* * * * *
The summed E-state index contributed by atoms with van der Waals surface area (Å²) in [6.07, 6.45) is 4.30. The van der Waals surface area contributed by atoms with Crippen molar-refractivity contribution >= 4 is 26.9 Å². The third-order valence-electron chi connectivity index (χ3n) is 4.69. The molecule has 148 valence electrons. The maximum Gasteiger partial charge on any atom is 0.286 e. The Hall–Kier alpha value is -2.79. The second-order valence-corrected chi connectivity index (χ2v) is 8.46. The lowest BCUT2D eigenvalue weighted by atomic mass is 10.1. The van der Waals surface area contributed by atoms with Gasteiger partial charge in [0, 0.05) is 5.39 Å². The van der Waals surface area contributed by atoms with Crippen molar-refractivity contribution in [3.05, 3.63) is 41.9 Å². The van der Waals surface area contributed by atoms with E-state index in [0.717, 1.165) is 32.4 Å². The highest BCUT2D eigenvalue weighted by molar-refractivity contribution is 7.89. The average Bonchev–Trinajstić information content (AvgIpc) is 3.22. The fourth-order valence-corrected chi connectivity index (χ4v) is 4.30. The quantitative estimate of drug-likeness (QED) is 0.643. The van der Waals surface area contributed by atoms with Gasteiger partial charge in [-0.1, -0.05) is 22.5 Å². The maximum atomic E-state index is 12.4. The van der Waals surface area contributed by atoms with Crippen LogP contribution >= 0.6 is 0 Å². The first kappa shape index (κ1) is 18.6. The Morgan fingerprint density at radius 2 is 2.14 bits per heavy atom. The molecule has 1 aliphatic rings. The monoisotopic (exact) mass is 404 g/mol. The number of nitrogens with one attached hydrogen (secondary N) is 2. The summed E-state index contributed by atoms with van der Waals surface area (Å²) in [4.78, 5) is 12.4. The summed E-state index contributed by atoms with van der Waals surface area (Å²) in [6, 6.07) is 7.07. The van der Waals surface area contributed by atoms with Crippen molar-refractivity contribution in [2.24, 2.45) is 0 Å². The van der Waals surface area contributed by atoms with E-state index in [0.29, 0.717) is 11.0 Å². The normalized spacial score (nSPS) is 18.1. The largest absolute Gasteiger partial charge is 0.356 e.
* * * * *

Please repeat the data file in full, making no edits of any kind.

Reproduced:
The summed E-state index contributed by atoms with van der Waals surface area (Å²) in [6.07, 6.45) is 4.30. The van der Waals surface area contributed by atoms with Crippen molar-refractivity contribution >= 4 is 26.9 Å². The third-order valence-electron chi connectivity index (χ3n) is 4.69. The molecule has 148 valence electrons. The maximum Gasteiger partial charge on any atom is 0.286 e. The Hall–Kier alpha value is -2.79. The second-order valence-corrected chi connectivity index (χ2v) is 8.46. The lowest BCUT2D eigenvalue weighted by atomic mass is 10.1. The van der Waals surface area contributed by atoms with Gasteiger partial charge in [0, 0.05) is 5.39 Å². The van der Waals surface area contributed by atoms with Crippen molar-refractivity contribution in [3.05, 3.63) is 41.9 Å². The van der Waals surface area contributed by atoms with E-state index in [0.717, 1.165) is 32.4 Å². The highest BCUT2D eigenvalue weighted by molar-refractivity contribution is 7.89. The average Bonchev–Trinajstić information content (AvgIpc) is 3.22. The fourth-order valence-corrected chi connectivity index (χ4v) is 4.30. The quantitative estimate of drug-likeness (QED) is 0.643. The van der Waals surface area contributed by atoms with Gasteiger partial charge in [-0.1, -0.05) is 22.5 Å². The maximum atomic E-state index is 12.4. The van der Waals surface area contributed by atoms with Crippen LogP contribution >= 0.6 is 0 Å². The first kappa shape index (κ1) is 18.6. The Morgan fingerprint density at radius 2 is 2.14 bits per heavy atom. The molecule has 1 aliphatic rings. The monoisotopic (exact) mass is 404 g/mol. The number of nitrogens with one attached hydrogen (secondary N) is 2. The summed E-state index contributed by atoms with van der Waals surface area (Å²) in [4.78, 5) is 12.4. The summed E-state index contributed by atoms with van der Waals surface area (Å²) in [6, 6.07) is 7.07. The van der Waals surface area contributed by atoms with Crippen molar-refractivity contribution in [2.24, 2.45) is 0 Å². The van der Waals surface area contributed by atoms with E-state index in [0.29, 0.717) is 11.0 Å². The normalized spacial score (nSPS) is 18.1. The largest absolute Gasteiger partial charge is 0.356 e.